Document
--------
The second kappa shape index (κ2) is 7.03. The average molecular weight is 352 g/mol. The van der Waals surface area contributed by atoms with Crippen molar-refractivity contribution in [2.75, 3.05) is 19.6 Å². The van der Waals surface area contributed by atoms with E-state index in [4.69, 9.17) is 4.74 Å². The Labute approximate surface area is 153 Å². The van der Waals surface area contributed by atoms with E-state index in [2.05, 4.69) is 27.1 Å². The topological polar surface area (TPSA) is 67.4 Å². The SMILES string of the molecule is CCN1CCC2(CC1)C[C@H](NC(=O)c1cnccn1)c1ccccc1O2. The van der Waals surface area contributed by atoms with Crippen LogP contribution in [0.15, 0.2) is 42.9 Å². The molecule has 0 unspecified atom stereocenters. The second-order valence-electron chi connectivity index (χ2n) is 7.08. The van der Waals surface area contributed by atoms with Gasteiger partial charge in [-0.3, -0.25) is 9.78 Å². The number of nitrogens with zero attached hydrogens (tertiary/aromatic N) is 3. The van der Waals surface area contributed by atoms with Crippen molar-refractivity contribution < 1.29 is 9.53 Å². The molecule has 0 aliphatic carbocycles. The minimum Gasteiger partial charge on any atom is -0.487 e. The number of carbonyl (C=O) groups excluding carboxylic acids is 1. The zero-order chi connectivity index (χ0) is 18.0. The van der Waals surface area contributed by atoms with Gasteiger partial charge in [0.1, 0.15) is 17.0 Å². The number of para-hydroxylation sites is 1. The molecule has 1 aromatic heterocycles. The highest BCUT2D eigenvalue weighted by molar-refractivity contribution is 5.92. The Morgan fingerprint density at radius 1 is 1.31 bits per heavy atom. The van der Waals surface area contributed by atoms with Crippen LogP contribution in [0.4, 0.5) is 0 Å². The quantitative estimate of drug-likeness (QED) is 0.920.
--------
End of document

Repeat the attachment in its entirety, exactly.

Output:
The second kappa shape index (κ2) is 7.03. The average molecular weight is 352 g/mol. The van der Waals surface area contributed by atoms with Crippen molar-refractivity contribution in [2.75, 3.05) is 19.6 Å². The van der Waals surface area contributed by atoms with E-state index in [4.69, 9.17) is 4.74 Å². The Labute approximate surface area is 153 Å². The van der Waals surface area contributed by atoms with E-state index in [2.05, 4.69) is 27.1 Å². The topological polar surface area (TPSA) is 67.4 Å². The SMILES string of the molecule is CCN1CCC2(CC1)C[C@H](NC(=O)c1cnccn1)c1ccccc1O2. The van der Waals surface area contributed by atoms with Crippen LogP contribution in [0.15, 0.2) is 42.9 Å². The molecule has 0 unspecified atom stereocenters. The second-order valence-electron chi connectivity index (χ2n) is 7.08. The van der Waals surface area contributed by atoms with Gasteiger partial charge in [-0.3, -0.25) is 9.78 Å². The number of nitrogens with zero attached hydrogens (tertiary/aromatic N) is 3. The van der Waals surface area contributed by atoms with Crippen molar-refractivity contribution < 1.29 is 9.53 Å². The molecule has 0 aliphatic carbocycles. The minimum Gasteiger partial charge on any atom is -0.487 e. The number of carbonyl (C=O) groups excluding carboxylic acids is 1. The zero-order chi connectivity index (χ0) is 18.0. The van der Waals surface area contributed by atoms with Gasteiger partial charge in [0.1, 0.15) is 17.0 Å². The number of para-hydroxylation sites is 1. The molecule has 1 aromatic heterocycles. The highest BCUT2D eigenvalue weighted by molar-refractivity contribution is 5.92. The Morgan fingerprint density at radius 1 is 1.31 bits per heavy atom. The van der Waals surface area contributed by atoms with Crippen LogP contribution in [0.4, 0.5) is 0 Å². The quantitative estimate of drug-likeness (QED) is 0.920.